The Capital One data breach is alarming, but these are the 5 worst corporate hacks

It's not even in the top five.

July 30, 2019, 3:13 PM

Capital One's data breach affected approximately 100 million customers -- more than 30% of the U.S. population. However, it doesn't even break into the top five data breaches of all time.

The company announced on July 19, 2019, that a non-employee seized "certain types of personal information" related to credit card customers and others who had applied for Capital One products. A Seattle woman has been arrested in connection with the breach.

But Yahoo -- now owned by Verizon -- actually suffered the largest data breach in U.S. history.

Take a look at the top data breaches to affect American consumers.

Signage for the New York Marriott Marquis is seen, Nov, 16, 2015.
Andrew Kelly/Reuters, FILE

The top five largest corporate hacks

1. Yahoo: 3 billion accounts in 2013

Yahoo, which is now owned by Verizon, admitted in 2017 that the previously reported data breach in 2013 actually affected all three billion accounts on its server, exposing the names, birth dates, phone numbers and passwords of users whose accounts were encrypted with what was ultimately weak security.

On Dec. 14, 2016, "Yahoo disclosed that more than one billion of the approximately three billion accounts existing in 2013 had likely been affected," the company said in a 2017 press release. "The company recently obtained new intelligence and now believes, following an investigation with the assistance of outside forensic experts, that all Yahoo user accounts were affected by the August 2013 theft."

The hackers also obtained the security questions and backup email addresses used to reset lost passwords, which are key to hacking into government computers.

2. Yahoo: 500 million accounts in 2014

It's a tie between this separate Yahoo breach and Marriott. Yahoo suffered a previous attack in December 2014 affecting at least 500 million users whose data included names, email addresses, telephone numbers, birth dates, encrypted passwords and, in some cases, security questions. The U.S. charged four Russians, including two Russian Federal Security Service (FSB) officers with the crime, according to the U.S. Department of Justice.

News of this breach was not revealed for two years, until, again, the company was in the process of a sale to Verizon. In 2018, the Securities and Exchange Commission fined Yahoo for its failure to disclose the news, according to an SEC press release.

The headquarters of Internet company Yahoo in the Silicon Valley town of Sunnyvale, Calif., Oct. 28, 2018.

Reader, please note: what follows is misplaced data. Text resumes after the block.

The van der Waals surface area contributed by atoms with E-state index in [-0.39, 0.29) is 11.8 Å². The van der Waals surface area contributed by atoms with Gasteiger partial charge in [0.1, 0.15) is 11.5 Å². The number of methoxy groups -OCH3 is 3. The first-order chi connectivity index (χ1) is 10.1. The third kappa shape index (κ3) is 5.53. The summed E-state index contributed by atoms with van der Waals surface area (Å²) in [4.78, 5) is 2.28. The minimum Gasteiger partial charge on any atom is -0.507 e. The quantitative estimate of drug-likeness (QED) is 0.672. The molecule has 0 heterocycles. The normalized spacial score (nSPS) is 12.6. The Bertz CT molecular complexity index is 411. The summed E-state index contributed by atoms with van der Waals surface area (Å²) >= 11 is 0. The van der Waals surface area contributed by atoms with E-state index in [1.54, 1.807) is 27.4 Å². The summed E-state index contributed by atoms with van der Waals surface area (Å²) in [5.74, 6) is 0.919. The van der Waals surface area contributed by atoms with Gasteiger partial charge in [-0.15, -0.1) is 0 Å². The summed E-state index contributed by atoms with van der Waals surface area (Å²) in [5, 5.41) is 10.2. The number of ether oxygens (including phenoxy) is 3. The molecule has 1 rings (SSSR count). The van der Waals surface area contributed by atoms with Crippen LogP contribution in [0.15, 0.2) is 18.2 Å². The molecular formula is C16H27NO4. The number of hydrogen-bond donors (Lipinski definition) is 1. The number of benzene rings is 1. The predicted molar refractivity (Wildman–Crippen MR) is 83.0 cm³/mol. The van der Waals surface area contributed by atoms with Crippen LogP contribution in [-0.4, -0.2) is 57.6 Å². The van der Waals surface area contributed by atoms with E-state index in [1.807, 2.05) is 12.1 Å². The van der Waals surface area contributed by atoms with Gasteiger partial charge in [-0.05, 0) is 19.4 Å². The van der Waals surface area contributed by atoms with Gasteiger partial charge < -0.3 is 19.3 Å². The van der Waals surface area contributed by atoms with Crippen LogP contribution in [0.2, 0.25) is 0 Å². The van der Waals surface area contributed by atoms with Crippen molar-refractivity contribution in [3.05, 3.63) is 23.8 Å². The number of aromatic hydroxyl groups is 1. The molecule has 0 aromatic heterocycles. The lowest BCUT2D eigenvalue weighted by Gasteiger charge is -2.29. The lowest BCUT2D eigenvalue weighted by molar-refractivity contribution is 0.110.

Smith Collection/Gado/Getty Images

3. Marriott/Starwood: 500 million guests in 2018

Marriott said in a statement Friday that an investigation recently revealed "unauthorized access" since 2014 to information relating to reservations at Marriott's Starwood properties, and that a hacker had "copied and encrypted information."

The compromised data includes names, mailing addresses, phone numbers, email addresses, passport numbers, dates of birth, gender, Starwood Preferred Guest loyalty program account information, arrival and departure times, and reservation dates.

4. Friend Finder Networks: 412 million accounts in 2016

The adult dating and entertainment company Friend Finder Network had a data breach of more than 412 million accounts, according to ZDNet.

Data was hacked from 339 million of the accounts from, which the company boasted as the "world's largest sex and swinger community." The information gathered included usernames, e-mails, and passwords, according to ZDNet.

That breach also affected over 15 million "deleted" accounts that had not been purged from the databases. LeakedSource obtained the data, and said it included 20 years of information from the company's sites. An additional 62 million accounts from and seven million from (the company was owned by Penthouse at the time) were stolen.

5. Equifax: 146 million accounts in 2017

Equifax revealed in a press release that a hack on its networks exposed names, birth dates, social security numbers, addresses and some driver's license numbers.

The company added that 209,000 U.S. credit card numbers were exposed. Earlier this year, Equifax found an additional 2.4 million U.S. consumers whose names and partial driver’s license information were stolen.